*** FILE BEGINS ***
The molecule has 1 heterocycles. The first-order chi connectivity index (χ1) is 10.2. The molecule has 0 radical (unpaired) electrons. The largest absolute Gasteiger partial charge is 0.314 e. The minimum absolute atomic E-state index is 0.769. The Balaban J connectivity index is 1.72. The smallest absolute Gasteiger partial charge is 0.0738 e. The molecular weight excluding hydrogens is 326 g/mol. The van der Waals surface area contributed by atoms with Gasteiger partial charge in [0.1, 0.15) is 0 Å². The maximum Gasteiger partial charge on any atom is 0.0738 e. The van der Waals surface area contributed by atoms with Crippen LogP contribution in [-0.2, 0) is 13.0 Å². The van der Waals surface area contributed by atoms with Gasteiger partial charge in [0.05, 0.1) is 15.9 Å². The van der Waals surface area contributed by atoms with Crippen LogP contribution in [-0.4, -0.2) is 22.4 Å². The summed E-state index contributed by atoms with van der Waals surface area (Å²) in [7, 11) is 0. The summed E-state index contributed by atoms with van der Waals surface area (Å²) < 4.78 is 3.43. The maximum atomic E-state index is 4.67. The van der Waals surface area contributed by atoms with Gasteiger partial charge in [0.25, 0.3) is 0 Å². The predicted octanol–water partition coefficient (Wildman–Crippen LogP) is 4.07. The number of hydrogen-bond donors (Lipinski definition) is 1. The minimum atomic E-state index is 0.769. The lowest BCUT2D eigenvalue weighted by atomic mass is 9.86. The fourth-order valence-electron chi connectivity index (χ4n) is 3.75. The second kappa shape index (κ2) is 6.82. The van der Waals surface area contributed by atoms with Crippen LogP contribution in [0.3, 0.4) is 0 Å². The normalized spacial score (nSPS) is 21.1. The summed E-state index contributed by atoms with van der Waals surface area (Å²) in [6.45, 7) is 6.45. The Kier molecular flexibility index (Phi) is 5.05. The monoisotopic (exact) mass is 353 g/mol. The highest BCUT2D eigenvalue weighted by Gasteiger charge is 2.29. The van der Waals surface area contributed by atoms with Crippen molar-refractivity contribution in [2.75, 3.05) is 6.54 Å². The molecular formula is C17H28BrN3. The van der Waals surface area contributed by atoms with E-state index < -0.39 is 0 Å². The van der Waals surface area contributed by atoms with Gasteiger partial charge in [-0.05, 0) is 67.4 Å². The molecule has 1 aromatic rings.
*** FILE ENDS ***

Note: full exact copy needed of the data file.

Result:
The molecule has 1 heterocycles. The first-order chi connectivity index (χ1) is 10.2. The molecule has 0 radical (unpaired) electrons. The largest absolute Gasteiger partial charge is 0.314 e. The minimum absolute atomic E-state index is 0.769. The Balaban J connectivity index is 1.72. The smallest absolute Gasteiger partial charge is 0.0738 e. The molecular weight excluding hydrogens is 326 g/mol. The van der Waals surface area contributed by atoms with Gasteiger partial charge in [0.1, 0.15) is 0 Å². The maximum Gasteiger partial charge on any atom is 0.0738 e. The van der Waals surface area contributed by atoms with Crippen LogP contribution in [-0.2, 0) is 13.0 Å². The van der Waals surface area contributed by atoms with Gasteiger partial charge in [0.05, 0.1) is 15.9 Å². The van der Waals surface area contributed by atoms with Crippen LogP contribution in [-0.4, -0.2) is 22.4 Å². The summed E-state index contributed by atoms with van der Waals surface area (Å²) in [7, 11) is 0. The summed E-state index contributed by atoms with van der Waals surface area (Å²) < 4.78 is 3.43. The maximum atomic E-state index is 4.67. The van der Waals surface area contributed by atoms with Gasteiger partial charge in [0.25, 0.3) is 0 Å². The predicted octanol–water partition coefficient (Wildman–Crippen LogP) is 4.07. The number of hydrogen-bond donors (Lipinski definition) is 1. The minimum atomic E-state index is 0.769. The lowest BCUT2D eigenvalue weighted by atomic mass is 9.86. The fourth-order valence-electron chi connectivity index (χ4n) is 3.75. The second kappa shape index (κ2) is 6.82. The van der Waals surface area contributed by atoms with Crippen LogP contribution in [0.3, 0.4) is 0 Å². The normalized spacial score (nSPS) is 21.1. The summed E-state index contributed by atoms with van der Waals surface area (Å²) in [6.45, 7) is 6.45. The Kier molecular flexibility index (Phi) is 5.05. The monoisotopic (exact) mass is 353 g/mol. The highest BCUT2D eigenvalue weighted by Gasteiger charge is 2.29. The van der Waals surface area contributed by atoms with Crippen molar-refractivity contribution in [2.75, 3.05) is 6.54 Å². The molecular formula is C17H28BrN3. The van der Waals surface area contributed by atoms with E-state index < -0.39 is 0 Å². The van der Waals surface area contributed by atoms with Gasteiger partial charge in [-0.05, 0) is 67.4 Å². The molecule has 1 aromatic rings.